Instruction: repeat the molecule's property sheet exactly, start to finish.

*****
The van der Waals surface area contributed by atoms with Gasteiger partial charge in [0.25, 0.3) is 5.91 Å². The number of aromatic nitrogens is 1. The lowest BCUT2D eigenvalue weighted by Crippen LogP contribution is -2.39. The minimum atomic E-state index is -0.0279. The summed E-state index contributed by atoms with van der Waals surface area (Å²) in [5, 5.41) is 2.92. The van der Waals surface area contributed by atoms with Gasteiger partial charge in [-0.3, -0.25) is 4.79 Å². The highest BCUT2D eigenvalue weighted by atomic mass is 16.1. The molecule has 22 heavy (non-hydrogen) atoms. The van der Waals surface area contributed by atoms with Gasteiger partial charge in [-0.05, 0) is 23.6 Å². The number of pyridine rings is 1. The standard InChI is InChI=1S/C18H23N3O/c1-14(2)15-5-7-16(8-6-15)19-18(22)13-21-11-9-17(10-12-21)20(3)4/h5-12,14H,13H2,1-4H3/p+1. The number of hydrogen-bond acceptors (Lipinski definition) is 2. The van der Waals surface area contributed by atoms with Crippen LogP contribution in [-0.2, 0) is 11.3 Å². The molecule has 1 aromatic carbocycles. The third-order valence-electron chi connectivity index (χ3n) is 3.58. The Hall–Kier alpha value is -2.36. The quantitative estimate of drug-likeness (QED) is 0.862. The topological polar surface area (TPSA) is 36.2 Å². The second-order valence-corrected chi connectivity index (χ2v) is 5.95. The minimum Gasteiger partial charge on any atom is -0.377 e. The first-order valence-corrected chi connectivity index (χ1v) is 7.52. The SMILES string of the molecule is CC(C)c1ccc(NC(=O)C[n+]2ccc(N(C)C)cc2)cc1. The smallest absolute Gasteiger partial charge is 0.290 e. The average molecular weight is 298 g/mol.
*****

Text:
The van der Waals surface area contributed by atoms with Gasteiger partial charge in [0.25, 0.3) is 5.91 Å². The number of aromatic nitrogens is 1. The lowest BCUT2D eigenvalue weighted by Crippen LogP contribution is -2.39. The minimum atomic E-state index is -0.0279. The summed E-state index contributed by atoms with van der Waals surface area (Å²) in [5, 5.41) is 2.92. The van der Waals surface area contributed by atoms with Gasteiger partial charge in [-0.3, -0.25) is 4.79 Å². The highest BCUT2D eigenvalue weighted by atomic mass is 16.1. The molecule has 22 heavy (non-hydrogen) atoms. The van der Waals surface area contributed by atoms with Gasteiger partial charge in [-0.05, 0) is 23.6 Å². The number of pyridine rings is 1. The standard InChI is InChI=1S/C18H23N3O/c1-14(2)15-5-7-16(8-6-15)19-18(22)13-21-11-9-17(10-12-21)20(3)4/h5-12,14H,13H2,1-4H3/p+1. The number of hydrogen-bond acceptors (Lipinski definition) is 2. The van der Waals surface area contributed by atoms with Crippen LogP contribution in [-0.2, 0) is 11.3 Å². The molecule has 1 aromatic carbocycles. The third-order valence-electron chi connectivity index (χ3n) is 3.58. The Hall–Kier alpha value is -2.36. The quantitative estimate of drug-likeness (QED) is 0.862. The topological polar surface area (TPSA) is 36.2 Å². The second-order valence-corrected chi connectivity index (χ2v) is 5.95. The minimum Gasteiger partial charge on any atom is -0.377 e. The first-order valence-corrected chi connectivity index (χ1v) is 7.52. The SMILES string of the molecule is CC(C)c1ccc(NC(=O)C[n+]2ccc(N(C)C)cc2)cc1. The smallest absolute Gasteiger partial charge is 0.290 e. The average molecular weight is 298 g/mol.